Guest Blogger: Lisa Michael
Until last month, my role as a long-time advocate for the AHA has never brought me to a local legislative office. I've been in on group meetings at both state and national lobby days, yet I've always felt a bit overwhelmed (and slightly intimidated) by the thought of going on a personal visit by myself. However, when Amanda Andrews, Montana’s Government Relations Director, asked me to do a drop-in visit in support of school nutrition standards, I took a deep breath and said yes.
Living in the large state of Montana, it's rare that a senator will be in any one place too long during the August recess, but I felt pretty lucky to have access to a local office branch less than five miles from my house. I had just received the materials that I needed to bring along (the puzzle and a fact sheet) so I was ready to go. After retrieving the address and phone number for Senator Walsh's Bozeman office from his website, I called to make an appointment. I was pleasantly surprised that I could come in the next day.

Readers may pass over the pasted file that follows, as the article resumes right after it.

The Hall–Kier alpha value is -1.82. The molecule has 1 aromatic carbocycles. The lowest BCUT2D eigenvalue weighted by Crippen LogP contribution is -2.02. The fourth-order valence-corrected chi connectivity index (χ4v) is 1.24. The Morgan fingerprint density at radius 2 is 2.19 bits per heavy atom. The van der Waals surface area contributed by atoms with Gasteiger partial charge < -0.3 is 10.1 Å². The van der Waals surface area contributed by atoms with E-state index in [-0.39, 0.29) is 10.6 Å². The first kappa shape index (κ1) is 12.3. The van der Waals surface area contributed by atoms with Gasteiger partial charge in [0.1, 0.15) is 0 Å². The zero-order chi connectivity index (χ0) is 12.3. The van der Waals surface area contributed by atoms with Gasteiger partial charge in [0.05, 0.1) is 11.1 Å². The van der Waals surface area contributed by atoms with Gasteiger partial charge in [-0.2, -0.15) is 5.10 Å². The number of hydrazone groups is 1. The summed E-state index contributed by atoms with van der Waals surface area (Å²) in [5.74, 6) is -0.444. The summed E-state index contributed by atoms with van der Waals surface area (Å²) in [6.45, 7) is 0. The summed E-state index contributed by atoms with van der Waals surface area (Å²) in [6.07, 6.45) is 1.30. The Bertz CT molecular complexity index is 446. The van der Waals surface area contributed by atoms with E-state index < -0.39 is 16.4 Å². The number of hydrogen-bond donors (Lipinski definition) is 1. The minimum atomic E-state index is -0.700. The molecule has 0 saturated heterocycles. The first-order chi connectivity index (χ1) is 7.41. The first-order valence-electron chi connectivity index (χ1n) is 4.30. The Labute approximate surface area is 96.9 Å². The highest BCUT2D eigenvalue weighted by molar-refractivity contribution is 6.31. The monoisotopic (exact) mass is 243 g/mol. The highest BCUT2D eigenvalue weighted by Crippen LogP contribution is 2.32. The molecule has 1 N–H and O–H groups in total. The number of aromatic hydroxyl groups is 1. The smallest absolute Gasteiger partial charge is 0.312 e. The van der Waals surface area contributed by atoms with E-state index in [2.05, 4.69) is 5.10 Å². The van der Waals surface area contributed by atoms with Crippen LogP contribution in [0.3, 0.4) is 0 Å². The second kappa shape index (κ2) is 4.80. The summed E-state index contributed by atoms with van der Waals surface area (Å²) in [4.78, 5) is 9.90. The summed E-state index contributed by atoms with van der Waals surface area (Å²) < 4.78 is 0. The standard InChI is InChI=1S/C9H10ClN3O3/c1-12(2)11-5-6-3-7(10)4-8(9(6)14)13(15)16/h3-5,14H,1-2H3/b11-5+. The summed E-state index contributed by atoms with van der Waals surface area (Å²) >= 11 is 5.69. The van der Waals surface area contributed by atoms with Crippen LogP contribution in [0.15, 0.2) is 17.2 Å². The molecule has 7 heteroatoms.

Having worked in the public schools for the last nine years while also living with heart disease, I had a perfect background from which to advocate for healthy school lunches. I also made sure to study the current facts, and I outlined a brief message to deliver. I even put the puzzle together so I could demonstrate the visual easily.
When I arrived, I was greeted warmly by both of the women staffing the office. The gentleman whom I was to meet with was sick, but Jane, who stepped in for him, had been briefed so she was completely prepared to sit down with me. I delivered the puzzle in the lunch bag and we spent some time going over the facts and the concerns. She took detailed notes and was very engaged in the conversation. I was immediately at ease and before leaving I asked for a picture. I left feeling energized and empowered. I also know that I'm comfortable enough to call again when needed.
It's strange how little fears (like meeting with a congressional staffer) can be assuaged by confronting them. I can't believe I've missed out on so many past opportunities to communicate with my senator because of this little obstacle. Now that I've cleared it, I'm ready to do it again.